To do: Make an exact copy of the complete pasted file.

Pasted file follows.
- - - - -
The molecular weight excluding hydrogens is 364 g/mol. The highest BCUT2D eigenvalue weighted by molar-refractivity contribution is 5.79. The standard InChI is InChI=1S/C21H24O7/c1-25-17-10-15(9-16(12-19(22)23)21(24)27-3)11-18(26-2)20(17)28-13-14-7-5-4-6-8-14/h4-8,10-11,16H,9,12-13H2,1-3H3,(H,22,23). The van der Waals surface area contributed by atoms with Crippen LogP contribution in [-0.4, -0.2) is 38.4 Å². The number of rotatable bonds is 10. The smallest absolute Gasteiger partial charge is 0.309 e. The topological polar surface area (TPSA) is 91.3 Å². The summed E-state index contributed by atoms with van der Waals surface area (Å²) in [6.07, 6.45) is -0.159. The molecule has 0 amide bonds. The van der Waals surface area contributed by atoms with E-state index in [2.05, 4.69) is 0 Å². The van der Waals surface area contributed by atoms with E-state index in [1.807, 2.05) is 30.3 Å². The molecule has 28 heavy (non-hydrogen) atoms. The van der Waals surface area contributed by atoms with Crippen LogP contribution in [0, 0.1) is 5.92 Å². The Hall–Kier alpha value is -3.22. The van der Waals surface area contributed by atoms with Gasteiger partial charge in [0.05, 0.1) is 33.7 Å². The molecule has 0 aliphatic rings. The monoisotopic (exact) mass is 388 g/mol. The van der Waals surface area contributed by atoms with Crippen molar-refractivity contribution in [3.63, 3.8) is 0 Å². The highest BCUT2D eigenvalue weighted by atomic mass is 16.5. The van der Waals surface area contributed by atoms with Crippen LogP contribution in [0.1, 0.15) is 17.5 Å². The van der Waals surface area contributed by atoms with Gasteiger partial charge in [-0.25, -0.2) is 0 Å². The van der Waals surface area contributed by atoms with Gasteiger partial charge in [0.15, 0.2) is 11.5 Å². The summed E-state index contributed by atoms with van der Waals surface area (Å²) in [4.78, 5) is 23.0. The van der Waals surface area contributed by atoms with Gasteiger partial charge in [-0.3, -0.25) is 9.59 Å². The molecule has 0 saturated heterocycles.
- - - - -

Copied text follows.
The molecular weight excluding hydrogens is 364 g/mol. The highest BCUT2D eigenvalue weighted by molar-refractivity contribution is 5.79. The standard InChI is InChI=1S/C21H24O7/c1-25-17-10-15(9-16(12-19(22)23)21(24)27-3)11-18(26-2)20(17)28-13-14-7-5-4-6-8-14/h4-8,10-11,16H,9,12-13H2,1-3H3,(H,22,23). The van der Waals surface area contributed by atoms with Crippen LogP contribution in [-0.4, -0.2) is 38.4 Å². The number of rotatable bonds is 10. The smallest absolute Gasteiger partial charge is 0.309 e. The topological polar surface area (TPSA) is 91.3 Å². The summed E-state index contributed by atoms with van der Waals surface area (Å²) in [6.07, 6.45) is -0.159. The molecule has 0 amide bonds. The van der Waals surface area contributed by atoms with E-state index in [2.05, 4.69) is 0 Å². The van der Waals surface area contributed by atoms with E-state index in [1.807, 2.05) is 30.3 Å². The molecule has 28 heavy (non-hydrogen) atoms. The van der Waals surface area contributed by atoms with Crippen LogP contribution in [0, 0.1) is 5.92 Å². The Hall–Kier alpha value is -3.22. The van der Waals surface area contributed by atoms with Gasteiger partial charge in [0.05, 0.1) is 33.7 Å². The molecule has 0 aliphatic rings. The monoisotopic (exact) mass is 388 g/mol. The van der Waals surface area contributed by atoms with Crippen molar-refractivity contribution in [3.63, 3.8) is 0 Å². The highest BCUT2D eigenvalue weighted by atomic mass is 16.5. The van der Waals surface area contributed by atoms with Crippen LogP contribution in [0.1, 0.15) is 17.5 Å². The van der Waals surface area contributed by atoms with Gasteiger partial charge in [-0.25, -0.2) is 0 Å². The van der Waals surface area contributed by atoms with Gasteiger partial charge in [0.15, 0.2) is 11.5 Å². The summed E-state index contributed by atoms with van der Waals surface area (Å²) in [4.78, 5) is 23.0. The van der Waals surface area contributed by atoms with Gasteiger partial charge in [-0.3, -0.25) is 9.59 Å². The molecule has 0 saturated heterocycles.